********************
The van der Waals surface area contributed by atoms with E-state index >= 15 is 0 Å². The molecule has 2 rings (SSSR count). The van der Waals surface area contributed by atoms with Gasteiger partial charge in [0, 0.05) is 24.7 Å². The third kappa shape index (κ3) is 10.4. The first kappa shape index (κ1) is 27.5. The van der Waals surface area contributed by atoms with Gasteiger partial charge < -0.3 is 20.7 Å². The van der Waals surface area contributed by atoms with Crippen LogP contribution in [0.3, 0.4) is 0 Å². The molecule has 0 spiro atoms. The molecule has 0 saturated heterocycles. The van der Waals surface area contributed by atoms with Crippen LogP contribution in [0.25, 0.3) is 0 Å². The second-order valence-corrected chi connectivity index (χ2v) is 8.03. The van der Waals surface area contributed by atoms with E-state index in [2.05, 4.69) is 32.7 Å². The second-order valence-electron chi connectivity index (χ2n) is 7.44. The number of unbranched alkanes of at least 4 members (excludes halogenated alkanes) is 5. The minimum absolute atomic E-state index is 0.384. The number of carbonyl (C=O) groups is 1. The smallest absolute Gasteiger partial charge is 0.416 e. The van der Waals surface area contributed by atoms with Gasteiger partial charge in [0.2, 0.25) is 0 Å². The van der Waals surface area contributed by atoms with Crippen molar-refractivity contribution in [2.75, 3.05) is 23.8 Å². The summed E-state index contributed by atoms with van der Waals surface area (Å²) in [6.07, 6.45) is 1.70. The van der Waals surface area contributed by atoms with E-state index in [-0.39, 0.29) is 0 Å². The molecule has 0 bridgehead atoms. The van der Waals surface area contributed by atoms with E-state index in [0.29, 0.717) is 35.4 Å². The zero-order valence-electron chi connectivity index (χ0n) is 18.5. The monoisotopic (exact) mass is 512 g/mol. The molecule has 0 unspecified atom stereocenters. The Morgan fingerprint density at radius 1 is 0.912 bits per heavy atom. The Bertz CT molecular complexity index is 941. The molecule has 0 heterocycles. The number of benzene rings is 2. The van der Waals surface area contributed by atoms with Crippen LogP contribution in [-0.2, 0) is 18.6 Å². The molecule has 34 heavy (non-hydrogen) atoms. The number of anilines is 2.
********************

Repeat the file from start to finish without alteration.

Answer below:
The van der Waals surface area contributed by atoms with E-state index >= 15 is 0 Å². The molecule has 2 rings (SSSR count). The van der Waals surface area contributed by atoms with Gasteiger partial charge in [0, 0.05) is 24.7 Å². The third kappa shape index (κ3) is 10.4. The first kappa shape index (κ1) is 27.5. The van der Waals surface area contributed by atoms with Gasteiger partial charge < -0.3 is 20.7 Å². The van der Waals surface area contributed by atoms with Crippen LogP contribution in [0.3, 0.4) is 0 Å². The molecule has 0 spiro atoms. The molecule has 0 saturated heterocycles. The van der Waals surface area contributed by atoms with Crippen LogP contribution in [0.25, 0.3) is 0 Å². The second-order valence-corrected chi connectivity index (χ2v) is 8.03. The van der Waals surface area contributed by atoms with E-state index in [2.05, 4.69) is 32.7 Å². The second-order valence-electron chi connectivity index (χ2n) is 7.44. The number of unbranched alkanes of at least 4 members (excludes halogenated alkanes) is 5. The minimum absolute atomic E-state index is 0.384. The number of carbonyl (C=O) groups is 1. The smallest absolute Gasteiger partial charge is 0.416 e. The van der Waals surface area contributed by atoms with Gasteiger partial charge in [0.2, 0.25) is 0 Å². The van der Waals surface area contributed by atoms with Crippen molar-refractivity contribution in [2.75, 3.05) is 23.8 Å². The summed E-state index contributed by atoms with van der Waals surface area (Å²) in [6.07, 6.45) is 1.70. The van der Waals surface area contributed by atoms with E-state index in [-0.39, 0.29) is 0 Å². The molecule has 0 bridgehead atoms. The van der Waals surface area contributed by atoms with E-state index in [0.29, 0.717) is 35.4 Å². The zero-order valence-electron chi connectivity index (χ0n) is 18.5. The monoisotopic (exact) mass is 512 g/mol. The molecule has 0 unspecified atom stereocenters. The Morgan fingerprint density at radius 1 is 0.912 bits per heavy atom. The Bertz CT molecular complexity index is 941. The molecule has 0 heterocycles. The number of benzene rings is 2. The van der Waals surface area contributed by atoms with Crippen LogP contribution in [-0.2, 0) is 18.6 Å². The molecule has 34 heavy (non-hydrogen) atoms. The number of anilines is 2.